Mr Spaulding’s case was resolved when his sister came forward and the Council was able to make the requisite application to the court. Story Highlights Mr Faulkner expressed that justice should be accessible to all members of society, irrespective of their socio-economic background or mental health. The Legal Aid Council (LAC) has provided legal representation for 107 mentally ill persons, within the last year. The Legal Aid Council (LAC) has provided legal representation for 107 mentally ill persons, within the last year.Speaking with JIS News, Executive Director of the Legal Aid Council, Hugh Faulkner, says his organisation was only able to act, because a family member came forward to receive these individuals.“We are urging persons who have family members who are mentally ill in custody and have not been going to court, to contact us once they are willing to undertake supervision and care of the person,” Mr Faulkner said.In January, the LAC provided representation to Leslie Spaulding, a mentally ill individual, who had been in custody for 23 years.Mr Spaulding’s case was resolved when his sister came forward and the Council was able to make the requisite application to the court.Mr Faulkner stated that the LAC also provides its clients with expert services such as DNA testing, to aid their case.“In two of the cases concerning the mentally ill, we paid private psychiatrists to do the evaluations for the courts so that the persons were not delayed in the system,” he shared.Mr Faulkner expressed that justice should be accessible to all members of society, irrespective of their socio-economic background or mental health.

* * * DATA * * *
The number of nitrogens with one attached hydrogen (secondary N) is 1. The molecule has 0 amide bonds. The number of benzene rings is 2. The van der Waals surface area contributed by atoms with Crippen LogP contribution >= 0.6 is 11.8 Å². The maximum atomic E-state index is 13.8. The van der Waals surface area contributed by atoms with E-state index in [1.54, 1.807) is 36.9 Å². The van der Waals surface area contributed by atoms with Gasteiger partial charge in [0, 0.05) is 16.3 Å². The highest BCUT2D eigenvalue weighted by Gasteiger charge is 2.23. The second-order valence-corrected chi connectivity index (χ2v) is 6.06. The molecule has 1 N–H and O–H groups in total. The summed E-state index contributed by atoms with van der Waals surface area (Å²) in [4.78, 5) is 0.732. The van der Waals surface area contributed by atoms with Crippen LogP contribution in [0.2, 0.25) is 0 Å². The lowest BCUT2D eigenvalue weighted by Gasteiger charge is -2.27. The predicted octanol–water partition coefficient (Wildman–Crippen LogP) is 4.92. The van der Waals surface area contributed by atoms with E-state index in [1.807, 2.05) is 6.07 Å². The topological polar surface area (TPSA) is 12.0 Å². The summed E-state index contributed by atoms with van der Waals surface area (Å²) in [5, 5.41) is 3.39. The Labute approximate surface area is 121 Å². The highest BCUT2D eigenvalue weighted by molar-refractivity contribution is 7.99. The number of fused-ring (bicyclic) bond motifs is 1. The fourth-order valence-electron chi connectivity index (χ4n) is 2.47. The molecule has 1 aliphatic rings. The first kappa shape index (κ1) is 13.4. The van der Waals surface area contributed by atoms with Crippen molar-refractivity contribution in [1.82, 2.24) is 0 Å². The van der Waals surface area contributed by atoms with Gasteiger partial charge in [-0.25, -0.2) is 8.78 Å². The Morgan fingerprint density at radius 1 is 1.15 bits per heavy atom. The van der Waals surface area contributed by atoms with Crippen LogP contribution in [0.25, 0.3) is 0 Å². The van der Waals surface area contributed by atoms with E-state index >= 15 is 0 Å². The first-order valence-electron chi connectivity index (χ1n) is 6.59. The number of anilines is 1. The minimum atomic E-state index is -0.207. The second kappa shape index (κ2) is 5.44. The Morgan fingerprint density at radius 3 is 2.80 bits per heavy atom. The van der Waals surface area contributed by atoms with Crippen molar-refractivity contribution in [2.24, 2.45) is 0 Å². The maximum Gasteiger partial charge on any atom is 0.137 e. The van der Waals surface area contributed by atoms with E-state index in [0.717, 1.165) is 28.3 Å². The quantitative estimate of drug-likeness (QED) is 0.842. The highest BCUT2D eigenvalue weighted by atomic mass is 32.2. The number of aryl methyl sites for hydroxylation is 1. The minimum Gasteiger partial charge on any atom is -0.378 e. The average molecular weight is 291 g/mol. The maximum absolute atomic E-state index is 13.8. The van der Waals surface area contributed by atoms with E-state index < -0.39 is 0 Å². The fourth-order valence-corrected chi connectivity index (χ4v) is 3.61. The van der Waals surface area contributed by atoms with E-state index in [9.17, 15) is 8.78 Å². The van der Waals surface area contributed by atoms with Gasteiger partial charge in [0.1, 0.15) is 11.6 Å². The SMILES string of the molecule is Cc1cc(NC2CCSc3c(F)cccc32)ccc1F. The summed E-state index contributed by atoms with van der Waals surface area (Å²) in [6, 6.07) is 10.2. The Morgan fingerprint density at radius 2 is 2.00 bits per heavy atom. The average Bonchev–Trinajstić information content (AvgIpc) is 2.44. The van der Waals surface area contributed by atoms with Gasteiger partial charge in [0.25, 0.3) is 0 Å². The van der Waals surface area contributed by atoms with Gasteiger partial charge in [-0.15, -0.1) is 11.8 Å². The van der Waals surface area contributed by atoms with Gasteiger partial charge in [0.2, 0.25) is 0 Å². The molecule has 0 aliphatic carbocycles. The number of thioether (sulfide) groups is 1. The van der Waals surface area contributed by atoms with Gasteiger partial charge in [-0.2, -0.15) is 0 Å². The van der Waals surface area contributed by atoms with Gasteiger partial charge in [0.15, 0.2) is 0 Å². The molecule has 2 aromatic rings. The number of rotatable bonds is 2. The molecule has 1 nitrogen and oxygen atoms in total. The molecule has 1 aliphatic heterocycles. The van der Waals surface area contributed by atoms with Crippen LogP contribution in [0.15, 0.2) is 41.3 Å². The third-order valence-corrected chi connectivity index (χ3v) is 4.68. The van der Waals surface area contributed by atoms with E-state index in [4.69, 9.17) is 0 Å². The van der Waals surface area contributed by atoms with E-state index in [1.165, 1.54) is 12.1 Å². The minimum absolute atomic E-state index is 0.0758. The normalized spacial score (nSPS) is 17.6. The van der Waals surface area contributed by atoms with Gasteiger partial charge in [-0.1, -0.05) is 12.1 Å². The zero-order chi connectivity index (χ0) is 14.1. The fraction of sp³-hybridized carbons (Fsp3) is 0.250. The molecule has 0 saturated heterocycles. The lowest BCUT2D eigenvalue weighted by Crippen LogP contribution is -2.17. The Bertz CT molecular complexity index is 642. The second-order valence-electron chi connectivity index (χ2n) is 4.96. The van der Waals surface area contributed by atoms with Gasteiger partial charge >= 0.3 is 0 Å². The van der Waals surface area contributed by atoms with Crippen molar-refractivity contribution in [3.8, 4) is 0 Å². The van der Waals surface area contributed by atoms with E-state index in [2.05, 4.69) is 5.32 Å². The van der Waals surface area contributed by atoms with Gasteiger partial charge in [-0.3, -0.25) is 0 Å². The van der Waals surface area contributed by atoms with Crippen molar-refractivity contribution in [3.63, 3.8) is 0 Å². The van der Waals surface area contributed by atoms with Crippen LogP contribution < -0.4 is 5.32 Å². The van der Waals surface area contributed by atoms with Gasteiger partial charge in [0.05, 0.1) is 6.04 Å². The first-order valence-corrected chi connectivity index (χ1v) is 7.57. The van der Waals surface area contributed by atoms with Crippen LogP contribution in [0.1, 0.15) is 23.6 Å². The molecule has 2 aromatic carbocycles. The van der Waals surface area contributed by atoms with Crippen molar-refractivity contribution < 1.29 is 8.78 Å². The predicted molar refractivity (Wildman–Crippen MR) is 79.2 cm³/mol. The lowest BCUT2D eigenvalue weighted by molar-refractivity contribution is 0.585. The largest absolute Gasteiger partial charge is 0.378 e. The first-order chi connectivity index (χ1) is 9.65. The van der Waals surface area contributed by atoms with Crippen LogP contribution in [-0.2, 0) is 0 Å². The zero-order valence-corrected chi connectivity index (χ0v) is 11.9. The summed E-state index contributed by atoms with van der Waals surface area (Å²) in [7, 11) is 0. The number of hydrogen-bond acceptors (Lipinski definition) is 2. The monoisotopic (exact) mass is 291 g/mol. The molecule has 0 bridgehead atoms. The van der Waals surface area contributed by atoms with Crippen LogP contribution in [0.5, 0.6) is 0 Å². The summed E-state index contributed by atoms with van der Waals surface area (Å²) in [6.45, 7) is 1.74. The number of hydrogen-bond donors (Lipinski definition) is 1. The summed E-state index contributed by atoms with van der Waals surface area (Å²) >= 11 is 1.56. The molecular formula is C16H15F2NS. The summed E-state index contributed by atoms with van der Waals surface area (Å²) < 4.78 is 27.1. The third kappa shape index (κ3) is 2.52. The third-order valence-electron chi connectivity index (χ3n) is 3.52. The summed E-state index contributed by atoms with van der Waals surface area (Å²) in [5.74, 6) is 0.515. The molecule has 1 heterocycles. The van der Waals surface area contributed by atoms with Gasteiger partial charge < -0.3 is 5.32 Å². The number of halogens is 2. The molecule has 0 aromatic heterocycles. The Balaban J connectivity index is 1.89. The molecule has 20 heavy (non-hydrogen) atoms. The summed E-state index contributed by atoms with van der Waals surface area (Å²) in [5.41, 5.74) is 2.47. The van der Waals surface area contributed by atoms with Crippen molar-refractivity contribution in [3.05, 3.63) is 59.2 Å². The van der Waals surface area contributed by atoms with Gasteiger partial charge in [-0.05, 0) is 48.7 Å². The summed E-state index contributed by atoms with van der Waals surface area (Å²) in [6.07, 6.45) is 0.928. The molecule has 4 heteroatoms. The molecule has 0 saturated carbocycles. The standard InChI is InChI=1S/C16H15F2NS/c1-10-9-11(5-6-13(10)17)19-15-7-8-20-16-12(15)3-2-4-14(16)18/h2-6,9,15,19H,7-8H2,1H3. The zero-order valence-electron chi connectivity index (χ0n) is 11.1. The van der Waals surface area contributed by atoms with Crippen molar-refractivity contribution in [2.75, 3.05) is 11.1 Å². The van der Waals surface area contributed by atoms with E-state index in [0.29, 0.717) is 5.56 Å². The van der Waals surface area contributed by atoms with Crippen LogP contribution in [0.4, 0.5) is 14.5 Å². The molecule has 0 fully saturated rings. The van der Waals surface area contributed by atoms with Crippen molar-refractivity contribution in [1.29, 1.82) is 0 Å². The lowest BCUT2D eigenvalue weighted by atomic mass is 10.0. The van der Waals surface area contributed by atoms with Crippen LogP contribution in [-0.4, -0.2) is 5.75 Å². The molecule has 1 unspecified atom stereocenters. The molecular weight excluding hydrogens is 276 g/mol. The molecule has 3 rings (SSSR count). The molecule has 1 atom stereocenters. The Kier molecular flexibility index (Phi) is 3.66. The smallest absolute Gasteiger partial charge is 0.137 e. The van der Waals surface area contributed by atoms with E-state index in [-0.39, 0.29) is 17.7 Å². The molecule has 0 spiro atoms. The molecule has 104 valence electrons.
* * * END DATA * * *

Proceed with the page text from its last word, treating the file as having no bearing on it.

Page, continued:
PIERRE, S.D. – Officials in three Canadian provinces and six northern U.S. states are launching an effort to brand the region as the potential provider of protein to the world.The “Protein Highway” project aims to encourage scientists to work together and share information on protein-rich crops, said Kevin Kephart, South Dakota State University’s vice-president for research and economic development.That could lead to research that would aid farmers and also help entrepreneurs take new food products to market, he said.“There’s no place on the globe that can produce as much protein as we can,” Kephart said.Canadian researchers David Gauthier and Larry Sernyk estimate the demand for animal protein will double by 2040 as the world’s population increases.That should result in more demand for high-protein plant products to feed the animals being raised for meat. More people also likely will need to get their protein from plants and fish.“There’s a lot of opportunity,” said Jamshed Merchant, the Canadian consul general based in Minneapolis.High-protein crops such as lentils, dry beans and dry peas have great potential throughout the “Protein Highway” region, which encompasses Manitoba, Saskatchewan and Alberta north of the border and the Dakotas, Minnesota, Nebraska, Montana and Iowa south of the border, the Canadian researchers said.Another project that could benefit is Prairie Aquatech, a company headed by a pair of SDSU scientists that’s looking for ways to use plant-based food to raise fish.The Protein Highway concept could also increase demand for farm products in the region and lead to a more diverse array of crops to choose from during planting season, according to Merchant.“Your choices become quite large,” he said. “It’s just like diversifying your portfolio.”Obstacles include a lack of processing facilities and the need to convince the government to offer insurance for new crops.“This is why we need to get to work,” Kephart said.___Information from: Pierre Capital Journal, http://www.capjournal.com Project hopes to brand provinces, states as ‘protein highway’ by The Associated Press Posted Mar 14, 2016 6:55 am MDT Last Updated Mar 14, 2016 at 7:40 am MDT AddThis Sharing ButtonsShare to TwitterTwitterShare to FacebookFacebookShare to RedditRedditShare to 電子郵件Email